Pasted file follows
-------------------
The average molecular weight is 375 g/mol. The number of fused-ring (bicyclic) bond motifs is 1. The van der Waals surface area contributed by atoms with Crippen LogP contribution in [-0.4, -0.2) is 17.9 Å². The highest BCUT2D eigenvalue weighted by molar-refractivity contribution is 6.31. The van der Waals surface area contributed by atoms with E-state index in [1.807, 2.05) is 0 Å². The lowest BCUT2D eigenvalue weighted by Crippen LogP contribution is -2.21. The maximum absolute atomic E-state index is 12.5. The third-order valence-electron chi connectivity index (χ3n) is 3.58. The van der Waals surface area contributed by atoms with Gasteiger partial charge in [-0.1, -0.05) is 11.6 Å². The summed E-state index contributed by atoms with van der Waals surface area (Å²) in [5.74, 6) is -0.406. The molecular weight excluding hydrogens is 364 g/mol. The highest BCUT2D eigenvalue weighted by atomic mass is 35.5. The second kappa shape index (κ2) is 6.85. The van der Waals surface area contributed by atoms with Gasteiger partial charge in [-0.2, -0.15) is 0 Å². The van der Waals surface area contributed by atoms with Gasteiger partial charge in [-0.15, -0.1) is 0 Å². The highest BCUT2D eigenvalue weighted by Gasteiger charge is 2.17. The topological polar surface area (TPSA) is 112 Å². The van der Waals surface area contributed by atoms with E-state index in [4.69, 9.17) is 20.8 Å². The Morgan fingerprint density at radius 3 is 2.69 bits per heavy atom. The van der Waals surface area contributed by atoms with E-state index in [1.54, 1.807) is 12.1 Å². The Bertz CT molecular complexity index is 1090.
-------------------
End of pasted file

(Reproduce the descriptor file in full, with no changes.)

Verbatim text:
The average molecular weight is 375 g/mol. The number of fused-ring (bicyclic) bond motifs is 1. The van der Waals surface area contributed by atoms with Crippen LogP contribution in [-0.4, -0.2) is 17.9 Å². The highest BCUT2D eigenvalue weighted by molar-refractivity contribution is 6.31. The van der Waals surface area contributed by atoms with E-state index in [1.807, 2.05) is 0 Å². The lowest BCUT2D eigenvalue weighted by Crippen LogP contribution is -2.21. The maximum absolute atomic E-state index is 12.5. The third-order valence-electron chi connectivity index (χ3n) is 3.58. The van der Waals surface area contributed by atoms with Gasteiger partial charge in [-0.1, -0.05) is 11.6 Å². The summed E-state index contributed by atoms with van der Waals surface area (Å²) in [5.74, 6) is -0.406. The molecular weight excluding hydrogens is 364 g/mol. The highest BCUT2D eigenvalue weighted by atomic mass is 35.5. The second kappa shape index (κ2) is 6.85. The van der Waals surface area contributed by atoms with Gasteiger partial charge in [-0.2, -0.15) is 0 Å². The van der Waals surface area contributed by atoms with Gasteiger partial charge in [-0.15, -0.1) is 0 Å². The highest BCUT2D eigenvalue weighted by Gasteiger charge is 2.17. The topological polar surface area (TPSA) is 112 Å². The van der Waals surface area contributed by atoms with E-state index in [4.69, 9.17) is 20.8 Å². The Morgan fingerprint density at radius 3 is 2.69 bits per heavy atom. The van der Waals surface area contributed by atoms with E-state index in [1.54, 1.807) is 12.1 Å². The Bertz CT molecular complexity index is 1090.